arbeit - MARX (10.2004)
Which musical expression actually fits the working class? Fifteen years
after state-run socialism was finally discredited and in times, which
– at least in the still rich Northwest – has been stamped
by the culture industrial bread and game complex and the progressing deregulation
of the working market?
Or to put it more precisely, which form would the great song tradition
of the German worker movement – like that of Hanns Eisler, the composer,
Bert Brecht, the poet, and Ernst Busch, the actor and singer, a tradition
full of traditional song heritage – have to take on, in order to
comment upon today’s atmosphere of decay and resignation within
the workers’ movement (which really has become a movement of union
bureaucrats and representatives)?
“arbeit” [in German, “work”], the Frankfurt group
of Marcel Daemgen, Oliver Augst and Christoph Korn (active in Blank last
and the current
GROB653) asked themselves this question
in the scope of a project made possible by German Radio. What has remained
unredeemed of the questioning of the revolutionary workers’ movement
and its aesthetic intervention? What has not worn down in the course of
time via the demoralizing strategy and party development discussions?
What stands for a utopian-critical content, which points beyond historical
material, that lifts [aufhebt] it in all three meanings of the word [annul,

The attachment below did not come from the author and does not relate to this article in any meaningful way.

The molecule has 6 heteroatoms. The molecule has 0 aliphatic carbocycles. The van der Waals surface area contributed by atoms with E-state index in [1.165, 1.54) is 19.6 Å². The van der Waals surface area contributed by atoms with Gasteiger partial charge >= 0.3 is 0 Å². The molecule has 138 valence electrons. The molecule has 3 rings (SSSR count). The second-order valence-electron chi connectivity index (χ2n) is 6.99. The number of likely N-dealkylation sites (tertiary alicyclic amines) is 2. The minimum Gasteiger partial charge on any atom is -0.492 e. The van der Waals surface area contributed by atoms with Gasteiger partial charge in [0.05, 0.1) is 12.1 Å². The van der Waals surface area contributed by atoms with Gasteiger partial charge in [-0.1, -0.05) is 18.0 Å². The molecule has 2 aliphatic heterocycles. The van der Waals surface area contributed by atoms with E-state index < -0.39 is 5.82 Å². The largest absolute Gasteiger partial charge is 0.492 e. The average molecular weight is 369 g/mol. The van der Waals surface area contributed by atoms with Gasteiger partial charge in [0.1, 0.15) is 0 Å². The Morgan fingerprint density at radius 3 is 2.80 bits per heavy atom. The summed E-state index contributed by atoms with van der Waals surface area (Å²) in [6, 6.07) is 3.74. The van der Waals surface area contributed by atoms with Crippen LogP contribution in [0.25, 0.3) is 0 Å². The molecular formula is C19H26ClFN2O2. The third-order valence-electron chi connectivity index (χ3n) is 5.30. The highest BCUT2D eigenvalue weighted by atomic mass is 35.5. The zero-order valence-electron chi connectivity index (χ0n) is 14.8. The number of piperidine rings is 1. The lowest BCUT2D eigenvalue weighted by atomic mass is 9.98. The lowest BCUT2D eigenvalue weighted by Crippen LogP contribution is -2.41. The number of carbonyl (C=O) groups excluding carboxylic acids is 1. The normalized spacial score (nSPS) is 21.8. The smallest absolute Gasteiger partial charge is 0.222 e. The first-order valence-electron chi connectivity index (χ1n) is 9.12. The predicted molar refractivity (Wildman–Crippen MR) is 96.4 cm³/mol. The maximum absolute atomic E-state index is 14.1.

lift and compensate]?
Daemgen, Augst, Korn and their guests do not deal with the material squeamishly,
but rather bet on the necessary radicalism. Their music is brutish, noisy,
nerve-racking and shrill, or the exact opposite of this: nearly inaudibly
quiet. “The International” sounds like a pop hymn, “Off,
off to fight” shudders with fear via an apocalyptic foundational
tone, Franz Fanon is cited and Tony Cliff, a communist dissident. It is
a matter of the construction, albeit in vain, of a better Germany, of
the German Democratic Republic and of the (hidden) self doubt in all the
pathos of construction. The band uses its musical means freely and souverainly.
They know the improvisations, the hard rock, the new music and the Frankfurt
techno of the larger discos. But never does this freedom fall into any
old way. MARX is hard, but still joyful work (sic!) on the material.
The CD is called MARX – and it reminds one not of the contemporary
Marx, who had little in common with the working poets in his surroundings,
from Herwegh to Freiligrath, who at best appreciated Heine and Georg Weerth
– who died very early – and who honored Balzac, who was of
a clear and clairvoyant vision. It a matter of preserving, or rather of
winning anew an equally reflective and incorruptible radical position,
for which Marx and his critique upon the political economy exemplarily
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GROB758 Wolfgang Stryi - Letzte Stücke